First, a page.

Of the 2124 LDVs in CIA's fleet acquisitions during FY 1999 to 2004, 1261 (59.3%) were exempt from compliance with the EP Act: CIA had 863 covered vehicles (40.7%) under the EP Act. Exemptions were granted for fleet size, geographic location or use outside of a qualifying Metropolitan Statistical Area/Consolidated Metropolitan Statistical Area (MSA/CMSA), law enforcement vehicles, and emergency vehicles. Exemptions claimed against CIA's fleet acquisitions from FY 1999 to 2004 are as follows:

  • Law Enforcement (242 vehicles - 11 percent of total)
  • Emergency (0 vehicles - 0 percent of total)
  • Non MSA/CMSA (84 vehicles - 4 percent of total)
  • Geographic (935 vehicles - 44 percent of total)

 

FY 2005/2006 Projected Acquisitions

CIA vehicle acquisition plans and procedures are currently being modified in order to increase the number of AFVs acquired (including leased vehicles) as replacements to CIA's qualifying fleet, and to increase the number of AFVs acquired (including leased vehicles) as additions to CIA's qualifying fleet.

 

E.O. 13149 Compliance

E.O. 13149 requires each agency to reduce vehicular petroleum consumption by 20 percent by the end of FY 2005, and specifies three approaches agencies must take to achieve this goal:

  • Comply with EP Act's annual AFV requirements (previously addressed)
  • Use alternative fuels in AFVs the majority of the time
  • Increase the fuel economy of light-duty acquisitions (excluding AFVs) by 3 mpg by the end of FY 2005 as compared to baseline FY 1999 acquisitions.

 

Use of Alternative Fuels in AFVs

Although CIA acquired approximately 87 AFVs from FY 1999-2004, almost none of them were operated using alternative fuels. As described in the CIA's Alternative Fuel Use and Vehicle Acquisition Plan (posted August 2005), there are numerous obstacles in obtaining and using alternative fuels. This is due, in large measure, to an insufficient alternative fuel infrastructure. In fact, although CIA has endeavored to comply with the alternative fuel requirements, such efforts have been cost prohibitive for CIA. For example, the CIA had previously created a CNG fueling station in the late 1990's. The failure of this fuel alternative to be widely accepted forced the eventual removal of the station. Although CIA supports the objectives of EO13149, until an alternative fuel infrastructure is firmly established, obtaining and using alternative fuels will be a challenging task.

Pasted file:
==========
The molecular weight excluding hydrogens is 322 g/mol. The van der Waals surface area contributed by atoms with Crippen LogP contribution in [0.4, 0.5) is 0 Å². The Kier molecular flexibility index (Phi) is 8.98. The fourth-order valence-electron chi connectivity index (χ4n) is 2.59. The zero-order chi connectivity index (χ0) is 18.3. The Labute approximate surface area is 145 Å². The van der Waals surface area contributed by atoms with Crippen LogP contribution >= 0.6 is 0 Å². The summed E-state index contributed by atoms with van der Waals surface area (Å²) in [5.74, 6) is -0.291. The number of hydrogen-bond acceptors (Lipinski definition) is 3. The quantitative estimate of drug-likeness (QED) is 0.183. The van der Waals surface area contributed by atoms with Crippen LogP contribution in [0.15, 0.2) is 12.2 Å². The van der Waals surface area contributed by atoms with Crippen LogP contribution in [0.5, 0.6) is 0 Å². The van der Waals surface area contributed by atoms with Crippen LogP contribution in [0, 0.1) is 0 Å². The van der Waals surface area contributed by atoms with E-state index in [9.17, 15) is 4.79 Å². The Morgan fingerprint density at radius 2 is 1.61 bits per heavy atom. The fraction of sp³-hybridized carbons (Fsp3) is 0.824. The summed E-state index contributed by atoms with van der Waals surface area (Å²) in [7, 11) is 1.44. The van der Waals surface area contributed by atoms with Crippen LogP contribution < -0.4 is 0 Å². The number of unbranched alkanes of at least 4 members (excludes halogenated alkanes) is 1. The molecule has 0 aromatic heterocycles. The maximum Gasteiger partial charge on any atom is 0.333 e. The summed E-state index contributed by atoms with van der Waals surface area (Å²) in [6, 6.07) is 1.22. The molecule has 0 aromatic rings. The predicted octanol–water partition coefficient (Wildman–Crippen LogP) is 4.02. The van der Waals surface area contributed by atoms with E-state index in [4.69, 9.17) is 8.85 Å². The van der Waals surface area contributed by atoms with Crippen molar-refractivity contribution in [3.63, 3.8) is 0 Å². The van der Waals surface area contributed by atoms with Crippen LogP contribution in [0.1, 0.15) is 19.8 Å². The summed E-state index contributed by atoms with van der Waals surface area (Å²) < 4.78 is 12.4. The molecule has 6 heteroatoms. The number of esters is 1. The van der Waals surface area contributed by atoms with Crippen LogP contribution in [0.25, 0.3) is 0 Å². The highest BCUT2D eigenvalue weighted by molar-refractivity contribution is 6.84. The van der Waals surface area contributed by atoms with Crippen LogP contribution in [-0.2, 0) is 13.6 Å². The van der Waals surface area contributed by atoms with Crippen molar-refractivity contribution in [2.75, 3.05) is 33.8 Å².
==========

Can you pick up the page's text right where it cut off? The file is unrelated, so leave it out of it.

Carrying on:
Improve Fuel Economy

The CIA recently calculated the fuel economy of its fleet for FY 1999-2004 using the miles per gallon (mpg) figures from http://www.fueleconomy.gov. This standardized listing provides the mpg ratings for most known vehicle types. The average mpg per vehicle in CIA's fleet was determined to be 16.8 mpg, which will be the baseline for subsequent reporting. This resource was relied upon for calculation because CIA is otherwise unable to recreate data for fuel economy for each fiscal year from 1999-2004.

 

Petroleum Consumption

In FY 2003 and 2004, the CIA fleet used a total of 457, 716 Gasoline Gallon Equivalents (GGE). Figures for FY 1999 to 2002 are not available.

 

Appendix A

Actual FY 1999-2004 Light-Duty Vehicle Acquisitions
Leased Purchased Total
Total number of Light Duty (8500 GVWR)
FY 1999 - 2004 Vehicle Acquisitions
617 1507 2124
Exemtion: Law Enforcement 193 49 242
Exemtion: Emergency 0 0 0
Exemtion: Georgraphic 0 935 935
Exemtion: Non MSA/CMSA 84 0 84
EP Act Covered Acquisitions 340 523 863

 

Actual FY 1999-2004 AFV Vehicle Acquisitions
Body Style Vehicle Leased Purchased Total
Sedan E85 Flex Fuel 36 0 36
Station Wagon E85 Flex Fuel 0 0 0
Minivan E85 Flex Fuel 39 0 39
Minivan CNG Flex Fuel 1 0 1
SUV E85 Flex Fuel 11 0 11
Total Number of AFV Acquisitions 87 0 87

 

Appendix B - List of Acronyms

Acronym Phrase
AFV Alternative Fuel Vehicle
B100 Biodiesel (100 percent, neat)
B20 Biodiesal (20 percent biodiesel, 80 percent petroleum diesel)
CIA Central Intelligence Agency
CNG Compressed Natural Gas
E85 Ethanol (85 percent ethanol, 15 percent petroleum)
E.O. Executive Order
EP Act Energy Policy Act of 1992
FFV Flexible Fuel Vehicle
FY Fiscal Year
GGE Gasoline Gallon Equivalent
GVWR Gross Vehicle Weight Rating
LDV Light-Duty Vehicle
MPG Miles Per Gallon
MSA/CMSA Metropolitan Statistical Area/Consolidated Metropolitan Statistical Area
SUV Sport Utility Vehicle

 

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Historical Document
Posted: Apr 22, 2007 11:15 AM
Last Updated: Jun 19, 2013 04:03 PM